Onus on us to protect details

TNP reporter among 317,000 club members affected


That I have agreed to my editor's suggestion to write this reflects how violated I feel.

That I have decided to leave out my byline indicates how I fear this violation can extend to my family members.

I found my name - there are two entries - on the list of K Box's membership database that was exposed by a group with the moniker The Knowns.

My brother was the first to send me a screengrab of one entry in a Whatsapp message yesterday morning.

My immediate response was to check what personal details were included in the leak.

Of course, the two that concerned me most were my NRIC number and home address.

My reaction was to utter a string of expletives.

My next reaction was one of bewilderment: Why would a KTV chain - there are 12 outlets - need our personal details, including our NRIC numbers, phone numbers, residential addresses and marital status?

What has that got to do with the innocent intent to unwind and sing some songs?

For the record, I can count on one hand the number of times I have been to a K Box outlet.

The only reason I am a member is that K Box's former management used to co-host media conferences with record labels and film companies.

Perhaps, as others may argue, we could be overreacting to this data leak. How much damage 
can be done with an NRIC number, phone number or address?

Sure our addresses and landline numbers can be found in that thing called a telephone directory.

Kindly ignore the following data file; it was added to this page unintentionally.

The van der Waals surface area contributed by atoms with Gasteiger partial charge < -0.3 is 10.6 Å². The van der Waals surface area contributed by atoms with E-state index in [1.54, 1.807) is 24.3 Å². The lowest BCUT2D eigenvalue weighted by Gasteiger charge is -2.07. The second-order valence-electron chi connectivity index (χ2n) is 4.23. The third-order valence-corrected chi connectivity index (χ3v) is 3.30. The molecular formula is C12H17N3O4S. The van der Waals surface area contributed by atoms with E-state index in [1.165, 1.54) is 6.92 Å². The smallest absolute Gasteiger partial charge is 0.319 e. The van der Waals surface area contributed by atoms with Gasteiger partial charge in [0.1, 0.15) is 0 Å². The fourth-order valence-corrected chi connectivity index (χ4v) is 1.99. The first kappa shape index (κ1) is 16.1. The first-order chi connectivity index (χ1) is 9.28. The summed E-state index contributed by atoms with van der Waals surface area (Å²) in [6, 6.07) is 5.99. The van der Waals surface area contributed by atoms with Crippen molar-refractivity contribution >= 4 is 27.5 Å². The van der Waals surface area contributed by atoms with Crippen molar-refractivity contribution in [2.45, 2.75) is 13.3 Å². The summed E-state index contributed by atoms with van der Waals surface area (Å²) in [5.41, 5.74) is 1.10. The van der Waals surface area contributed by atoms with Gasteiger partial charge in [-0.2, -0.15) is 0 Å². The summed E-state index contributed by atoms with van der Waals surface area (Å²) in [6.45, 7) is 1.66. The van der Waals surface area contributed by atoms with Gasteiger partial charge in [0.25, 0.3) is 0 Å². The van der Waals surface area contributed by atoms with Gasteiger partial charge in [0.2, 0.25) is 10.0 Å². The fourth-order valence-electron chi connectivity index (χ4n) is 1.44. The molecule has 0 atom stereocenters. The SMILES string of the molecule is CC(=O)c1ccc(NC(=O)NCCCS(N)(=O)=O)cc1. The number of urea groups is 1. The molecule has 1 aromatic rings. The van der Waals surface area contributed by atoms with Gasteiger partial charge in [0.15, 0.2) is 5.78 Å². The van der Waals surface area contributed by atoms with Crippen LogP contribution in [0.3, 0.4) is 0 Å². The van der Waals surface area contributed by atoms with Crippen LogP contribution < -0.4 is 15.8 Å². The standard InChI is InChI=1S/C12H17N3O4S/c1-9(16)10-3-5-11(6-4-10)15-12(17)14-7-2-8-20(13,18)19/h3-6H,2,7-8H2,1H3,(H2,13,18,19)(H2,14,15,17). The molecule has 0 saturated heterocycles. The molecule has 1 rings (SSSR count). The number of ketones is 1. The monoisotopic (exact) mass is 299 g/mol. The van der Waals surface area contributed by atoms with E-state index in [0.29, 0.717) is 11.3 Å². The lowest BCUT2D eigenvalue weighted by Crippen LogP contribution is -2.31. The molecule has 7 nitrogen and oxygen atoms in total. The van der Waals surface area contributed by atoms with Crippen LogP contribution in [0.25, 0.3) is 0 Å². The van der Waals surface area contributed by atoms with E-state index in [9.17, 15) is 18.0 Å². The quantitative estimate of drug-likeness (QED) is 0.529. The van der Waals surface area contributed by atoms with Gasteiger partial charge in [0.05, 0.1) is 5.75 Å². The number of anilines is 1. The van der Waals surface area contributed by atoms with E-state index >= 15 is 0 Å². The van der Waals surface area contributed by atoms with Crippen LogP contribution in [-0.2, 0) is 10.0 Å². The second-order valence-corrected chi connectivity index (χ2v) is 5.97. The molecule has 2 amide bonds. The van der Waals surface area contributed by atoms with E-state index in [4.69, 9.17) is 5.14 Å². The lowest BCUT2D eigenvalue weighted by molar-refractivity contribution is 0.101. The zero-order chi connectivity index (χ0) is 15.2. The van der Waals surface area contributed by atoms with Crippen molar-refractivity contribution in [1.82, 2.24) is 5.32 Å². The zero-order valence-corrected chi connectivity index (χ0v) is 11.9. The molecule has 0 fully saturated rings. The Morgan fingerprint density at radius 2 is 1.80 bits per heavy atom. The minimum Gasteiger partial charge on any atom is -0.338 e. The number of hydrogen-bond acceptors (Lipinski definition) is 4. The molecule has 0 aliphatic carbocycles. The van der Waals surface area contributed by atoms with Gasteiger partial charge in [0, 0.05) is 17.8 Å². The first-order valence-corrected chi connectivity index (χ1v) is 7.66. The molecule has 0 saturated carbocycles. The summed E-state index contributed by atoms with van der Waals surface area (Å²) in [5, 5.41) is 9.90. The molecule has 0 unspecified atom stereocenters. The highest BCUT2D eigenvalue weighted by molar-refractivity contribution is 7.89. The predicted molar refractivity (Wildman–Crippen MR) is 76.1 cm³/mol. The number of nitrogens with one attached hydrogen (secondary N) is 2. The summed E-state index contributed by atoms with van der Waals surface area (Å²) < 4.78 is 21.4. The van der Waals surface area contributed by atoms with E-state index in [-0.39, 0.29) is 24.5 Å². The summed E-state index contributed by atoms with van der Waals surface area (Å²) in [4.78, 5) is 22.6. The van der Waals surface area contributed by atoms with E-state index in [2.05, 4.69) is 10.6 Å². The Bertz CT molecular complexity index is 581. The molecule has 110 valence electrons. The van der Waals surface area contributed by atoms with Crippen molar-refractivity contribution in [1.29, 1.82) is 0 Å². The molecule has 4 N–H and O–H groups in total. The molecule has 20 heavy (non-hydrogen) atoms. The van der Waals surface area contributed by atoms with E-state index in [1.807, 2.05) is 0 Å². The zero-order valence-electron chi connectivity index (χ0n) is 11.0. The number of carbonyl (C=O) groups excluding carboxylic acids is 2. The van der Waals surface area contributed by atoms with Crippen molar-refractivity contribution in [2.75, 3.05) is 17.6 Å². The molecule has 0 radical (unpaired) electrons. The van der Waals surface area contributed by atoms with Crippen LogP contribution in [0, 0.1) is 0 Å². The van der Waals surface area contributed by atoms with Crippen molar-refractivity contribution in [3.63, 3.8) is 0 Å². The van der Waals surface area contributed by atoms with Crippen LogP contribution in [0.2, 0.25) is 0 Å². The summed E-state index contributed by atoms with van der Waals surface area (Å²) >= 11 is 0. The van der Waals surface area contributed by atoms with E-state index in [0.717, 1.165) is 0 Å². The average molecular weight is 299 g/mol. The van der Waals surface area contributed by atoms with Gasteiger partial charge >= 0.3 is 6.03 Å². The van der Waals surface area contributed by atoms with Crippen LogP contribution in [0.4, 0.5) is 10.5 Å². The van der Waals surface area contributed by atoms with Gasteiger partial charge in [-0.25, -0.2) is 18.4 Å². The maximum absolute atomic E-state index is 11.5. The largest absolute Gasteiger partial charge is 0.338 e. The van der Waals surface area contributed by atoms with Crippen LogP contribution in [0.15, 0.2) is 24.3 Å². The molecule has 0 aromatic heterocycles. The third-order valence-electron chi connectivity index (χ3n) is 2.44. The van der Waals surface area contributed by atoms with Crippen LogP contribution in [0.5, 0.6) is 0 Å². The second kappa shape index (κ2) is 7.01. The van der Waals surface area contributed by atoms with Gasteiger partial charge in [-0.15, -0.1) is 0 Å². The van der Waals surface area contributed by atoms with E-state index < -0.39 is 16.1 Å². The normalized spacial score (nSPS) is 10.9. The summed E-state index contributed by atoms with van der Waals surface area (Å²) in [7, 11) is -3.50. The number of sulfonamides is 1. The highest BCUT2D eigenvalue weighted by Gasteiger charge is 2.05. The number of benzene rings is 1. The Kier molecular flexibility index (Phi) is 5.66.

But having your IC number exposed is quite a different ball game. It could lead to a whole lot of trouble. (See main story.)

This incident exposes how careless we can be with the information that we share with businesses.


No matter how IT-savvy we are (at least I'd like to think I am), and think we are able to protect our personal data on devices such as our mobile phones and computers, the reality is, the minute you share it with someone else, nothing remains confidential.

Since July, the collection, use and disclosure of personal data has come under the Personal Data Protection Act (PDPA).

Those found not complying face consequences under the Act.

But the PDPA does not seek to limit an organisation's business or ability to collect and use customers' information.

The onus is on us to exercise more discretion and caution in the kind of details that we share.

You do not want to wake up one morning, like I did yesterday, to news that your precious details have been leaked.

Thankfully, I do not have any nude photos worth leaking.